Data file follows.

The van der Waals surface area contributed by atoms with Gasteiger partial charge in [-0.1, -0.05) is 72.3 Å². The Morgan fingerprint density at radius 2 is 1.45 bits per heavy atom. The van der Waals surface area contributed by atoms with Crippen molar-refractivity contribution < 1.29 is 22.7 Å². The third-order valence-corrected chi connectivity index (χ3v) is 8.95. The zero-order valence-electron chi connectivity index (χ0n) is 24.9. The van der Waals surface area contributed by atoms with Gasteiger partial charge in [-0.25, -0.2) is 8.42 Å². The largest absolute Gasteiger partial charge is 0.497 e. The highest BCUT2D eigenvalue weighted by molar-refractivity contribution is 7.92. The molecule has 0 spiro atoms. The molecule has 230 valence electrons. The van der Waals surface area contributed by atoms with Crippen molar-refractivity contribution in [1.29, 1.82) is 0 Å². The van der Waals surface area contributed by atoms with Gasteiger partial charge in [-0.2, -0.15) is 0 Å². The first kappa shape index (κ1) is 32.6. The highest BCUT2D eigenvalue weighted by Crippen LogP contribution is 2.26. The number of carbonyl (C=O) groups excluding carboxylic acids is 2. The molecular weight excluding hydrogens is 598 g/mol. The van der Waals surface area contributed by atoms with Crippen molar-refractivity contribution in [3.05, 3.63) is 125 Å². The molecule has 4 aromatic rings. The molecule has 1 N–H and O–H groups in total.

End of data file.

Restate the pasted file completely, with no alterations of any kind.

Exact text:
The van der Waals surface area contributed by atoms with Gasteiger partial charge in [-0.1, -0.05) is 72.3 Å². The Morgan fingerprint density at radius 2 is 1.45 bits per heavy atom. The van der Waals surface area contributed by atoms with Crippen molar-refractivity contribution < 1.29 is 22.7 Å². The third-order valence-corrected chi connectivity index (χ3v) is 8.95. The zero-order valence-electron chi connectivity index (χ0n) is 24.9. The van der Waals surface area contributed by atoms with Gasteiger partial charge in [-0.25, -0.2) is 8.42 Å². The largest absolute Gasteiger partial charge is 0.497 e. The highest BCUT2D eigenvalue weighted by molar-refractivity contribution is 7.92. The molecule has 0 spiro atoms. The molecule has 230 valence electrons. The van der Waals surface area contributed by atoms with Crippen molar-refractivity contribution in [1.29, 1.82) is 0 Å². The van der Waals surface area contributed by atoms with Gasteiger partial charge in [-0.2, -0.15) is 0 Å². The first kappa shape index (κ1) is 32.6. The highest BCUT2D eigenvalue weighted by Crippen LogP contribution is 2.26. The number of carbonyl (C=O) groups excluding carboxylic acids is 2. The molecular weight excluding hydrogens is 598 g/mol. The van der Waals surface area contributed by atoms with Crippen molar-refractivity contribution in [3.05, 3.63) is 125 Å². The molecule has 4 aromatic rings. The molecule has 1 N–H and O–H groups in total.